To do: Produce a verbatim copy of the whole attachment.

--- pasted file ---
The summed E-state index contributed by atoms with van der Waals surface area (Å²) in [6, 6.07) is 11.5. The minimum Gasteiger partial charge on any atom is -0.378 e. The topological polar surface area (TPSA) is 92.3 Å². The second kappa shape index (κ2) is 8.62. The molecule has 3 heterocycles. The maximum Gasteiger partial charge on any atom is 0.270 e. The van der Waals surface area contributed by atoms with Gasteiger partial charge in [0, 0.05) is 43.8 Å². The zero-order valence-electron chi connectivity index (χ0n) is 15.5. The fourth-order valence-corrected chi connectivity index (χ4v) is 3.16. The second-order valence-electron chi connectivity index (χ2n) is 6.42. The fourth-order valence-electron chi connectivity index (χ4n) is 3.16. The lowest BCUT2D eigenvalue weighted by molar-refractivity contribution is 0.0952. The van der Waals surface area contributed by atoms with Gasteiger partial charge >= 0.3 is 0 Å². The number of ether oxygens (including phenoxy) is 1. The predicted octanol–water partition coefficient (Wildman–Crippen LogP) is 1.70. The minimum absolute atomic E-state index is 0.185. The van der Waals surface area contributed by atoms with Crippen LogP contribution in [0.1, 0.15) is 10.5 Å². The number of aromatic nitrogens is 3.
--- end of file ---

The summed E-state index contributed by atoms with van der Waals surface area (Å²) in [6, 6.07) is 11.5. The minimum Gasteiger partial charge on any atom is -0.378 e. The topological polar surface area (TPSA) is 92.3 Å². The second kappa shape index (κ2) is 8.62. The molecule has 3 heterocycles. The maximum Gasteiger partial charge on any atom is 0.270 e. The van der Waals surface area contributed by atoms with Gasteiger partial charge in [0, 0.05) is 43.8 Å². The zero-order valence-electron chi connectivity index (χ0n) is 15.5. The fourth-order valence-corrected chi connectivity index (χ4v) is 3.16. The second-order valence-electron chi connectivity index (χ2n) is 6.42. The fourth-order valence-electron chi connectivity index (χ4n) is 3.16. The lowest BCUT2D eigenvalue weighted by molar-refractivity contribution is 0.0952. The van der Waals surface area contributed by atoms with Gasteiger partial charge >= 0.3 is 0 Å². The number of ether oxygens (including phenoxy) is 1. The predicted octanol–water partition coefficient (Wildman–Crippen LogP) is 1.70. The minimum absolute atomic E-state index is 0.185. The van der Waals surface area contributed by atoms with Crippen LogP contribution in [0.1, 0.15) is 10.5 Å². The number of aromatic nitrogens is 3.